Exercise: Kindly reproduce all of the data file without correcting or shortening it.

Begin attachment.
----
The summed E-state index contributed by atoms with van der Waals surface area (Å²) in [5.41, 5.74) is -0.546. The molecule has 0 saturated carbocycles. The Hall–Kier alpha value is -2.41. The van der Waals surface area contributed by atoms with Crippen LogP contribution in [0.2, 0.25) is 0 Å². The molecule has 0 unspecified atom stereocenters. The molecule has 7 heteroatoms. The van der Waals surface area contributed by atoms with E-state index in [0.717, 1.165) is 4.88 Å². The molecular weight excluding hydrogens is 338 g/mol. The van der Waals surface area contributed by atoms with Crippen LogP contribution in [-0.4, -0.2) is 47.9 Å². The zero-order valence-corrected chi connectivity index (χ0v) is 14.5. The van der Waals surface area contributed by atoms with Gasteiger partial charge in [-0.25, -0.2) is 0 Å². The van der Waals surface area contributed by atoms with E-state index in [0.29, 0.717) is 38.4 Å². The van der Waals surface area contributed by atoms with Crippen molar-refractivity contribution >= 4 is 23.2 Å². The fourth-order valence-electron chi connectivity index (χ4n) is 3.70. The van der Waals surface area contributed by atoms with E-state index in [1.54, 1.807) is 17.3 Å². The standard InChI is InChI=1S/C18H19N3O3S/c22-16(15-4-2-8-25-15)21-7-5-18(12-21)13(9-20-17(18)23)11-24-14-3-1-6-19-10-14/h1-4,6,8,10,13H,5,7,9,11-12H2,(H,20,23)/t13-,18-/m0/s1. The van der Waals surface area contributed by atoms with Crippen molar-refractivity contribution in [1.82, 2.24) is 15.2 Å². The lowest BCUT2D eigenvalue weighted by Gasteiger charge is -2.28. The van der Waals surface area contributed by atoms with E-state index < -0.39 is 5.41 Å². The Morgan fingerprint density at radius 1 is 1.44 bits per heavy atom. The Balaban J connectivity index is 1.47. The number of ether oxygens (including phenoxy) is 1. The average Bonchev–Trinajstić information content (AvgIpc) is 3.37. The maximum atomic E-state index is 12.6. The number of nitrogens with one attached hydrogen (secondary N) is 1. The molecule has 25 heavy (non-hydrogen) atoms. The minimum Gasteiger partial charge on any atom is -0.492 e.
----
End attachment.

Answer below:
The summed E-state index contributed by atoms with van der Waals surface area (Å²) in [5.41, 5.74) is -0.546. The molecule has 0 saturated carbocycles. The Hall–Kier alpha value is -2.41. The van der Waals surface area contributed by atoms with Crippen LogP contribution in [0.2, 0.25) is 0 Å². The molecule has 0 unspecified atom stereocenters. The molecule has 7 heteroatoms. The van der Waals surface area contributed by atoms with E-state index in [0.717, 1.165) is 4.88 Å². The molecular weight excluding hydrogens is 338 g/mol. The van der Waals surface area contributed by atoms with Crippen LogP contribution in [-0.4, -0.2) is 47.9 Å². The zero-order valence-corrected chi connectivity index (χ0v) is 14.5. The van der Waals surface area contributed by atoms with Gasteiger partial charge in [-0.25, -0.2) is 0 Å². The van der Waals surface area contributed by atoms with E-state index in [0.29, 0.717) is 38.4 Å². The van der Waals surface area contributed by atoms with Crippen molar-refractivity contribution >= 4 is 23.2 Å². The fourth-order valence-electron chi connectivity index (χ4n) is 3.70. The van der Waals surface area contributed by atoms with E-state index in [1.54, 1.807) is 17.3 Å². The standard InChI is InChI=1S/C18H19N3O3S/c22-16(15-4-2-8-25-15)21-7-5-18(12-21)13(9-20-17(18)23)11-24-14-3-1-6-19-10-14/h1-4,6,8,10,13H,5,7,9,11-12H2,(H,20,23)/t13-,18-/m0/s1. The van der Waals surface area contributed by atoms with Crippen molar-refractivity contribution in [1.82, 2.24) is 15.2 Å². The lowest BCUT2D eigenvalue weighted by Gasteiger charge is -2.28. The van der Waals surface area contributed by atoms with E-state index < -0.39 is 5.41 Å². The Morgan fingerprint density at radius 1 is 1.44 bits per heavy atom. The Balaban J connectivity index is 1.47. The number of ether oxygens (including phenoxy) is 1. The average Bonchev–Trinajstić information content (AvgIpc) is 3.37. The maximum atomic E-state index is 12.6. The number of nitrogens with one attached hydrogen (secondary N) is 1. The molecule has 25 heavy (non-hydrogen) atoms. The minimum Gasteiger partial charge on any atom is -0.492 e.